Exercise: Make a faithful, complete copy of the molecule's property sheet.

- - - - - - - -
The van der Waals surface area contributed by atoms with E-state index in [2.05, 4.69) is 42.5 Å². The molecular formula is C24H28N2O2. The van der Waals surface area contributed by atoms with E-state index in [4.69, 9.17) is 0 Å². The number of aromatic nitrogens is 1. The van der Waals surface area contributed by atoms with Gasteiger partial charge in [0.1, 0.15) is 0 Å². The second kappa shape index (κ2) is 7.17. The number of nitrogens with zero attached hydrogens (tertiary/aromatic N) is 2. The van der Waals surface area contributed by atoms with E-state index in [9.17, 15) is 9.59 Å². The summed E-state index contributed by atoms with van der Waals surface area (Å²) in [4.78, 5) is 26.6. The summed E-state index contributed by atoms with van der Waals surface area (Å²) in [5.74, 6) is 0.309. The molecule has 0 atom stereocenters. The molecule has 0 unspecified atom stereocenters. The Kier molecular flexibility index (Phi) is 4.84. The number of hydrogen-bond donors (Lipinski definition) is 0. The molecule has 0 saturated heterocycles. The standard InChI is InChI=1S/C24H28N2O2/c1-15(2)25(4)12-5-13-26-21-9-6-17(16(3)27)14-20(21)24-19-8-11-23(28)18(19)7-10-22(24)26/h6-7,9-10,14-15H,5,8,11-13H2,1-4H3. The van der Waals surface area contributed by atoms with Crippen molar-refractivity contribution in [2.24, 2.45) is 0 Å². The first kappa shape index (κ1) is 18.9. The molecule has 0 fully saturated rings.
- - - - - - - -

The van der Waals surface area contributed by atoms with E-state index in [2.05, 4.69) is 42.5 Å². The molecular formula is C24H28N2O2. The van der Waals surface area contributed by atoms with E-state index in [4.69, 9.17) is 0 Å². The number of aromatic nitrogens is 1. The van der Waals surface area contributed by atoms with Gasteiger partial charge in [0.1, 0.15) is 0 Å². The second kappa shape index (κ2) is 7.17. The number of nitrogens with zero attached hydrogens (tertiary/aromatic N) is 2. The van der Waals surface area contributed by atoms with E-state index in [9.17, 15) is 9.59 Å². The summed E-state index contributed by atoms with van der Waals surface area (Å²) in [4.78, 5) is 26.6. The summed E-state index contributed by atoms with van der Waals surface area (Å²) in [5.74, 6) is 0.309. The molecule has 0 atom stereocenters. The molecule has 0 unspecified atom stereocenters. The Kier molecular flexibility index (Phi) is 4.84. The number of hydrogen-bond donors (Lipinski definition) is 0. The molecule has 0 saturated heterocycles. The standard InChI is InChI=1S/C24H28N2O2/c1-15(2)25(4)12-5-13-26-21-9-6-17(16(3)27)14-20(21)24-19-8-11-23(28)18(19)7-10-22(24)26/h6-7,9-10,14-15H,5,8,11-13H2,1-4H3. The van der Waals surface area contributed by atoms with Crippen molar-refractivity contribution in [2.24, 2.45) is 0 Å². The first kappa shape index (κ1) is 18.9. The molecule has 0 fully saturated rings.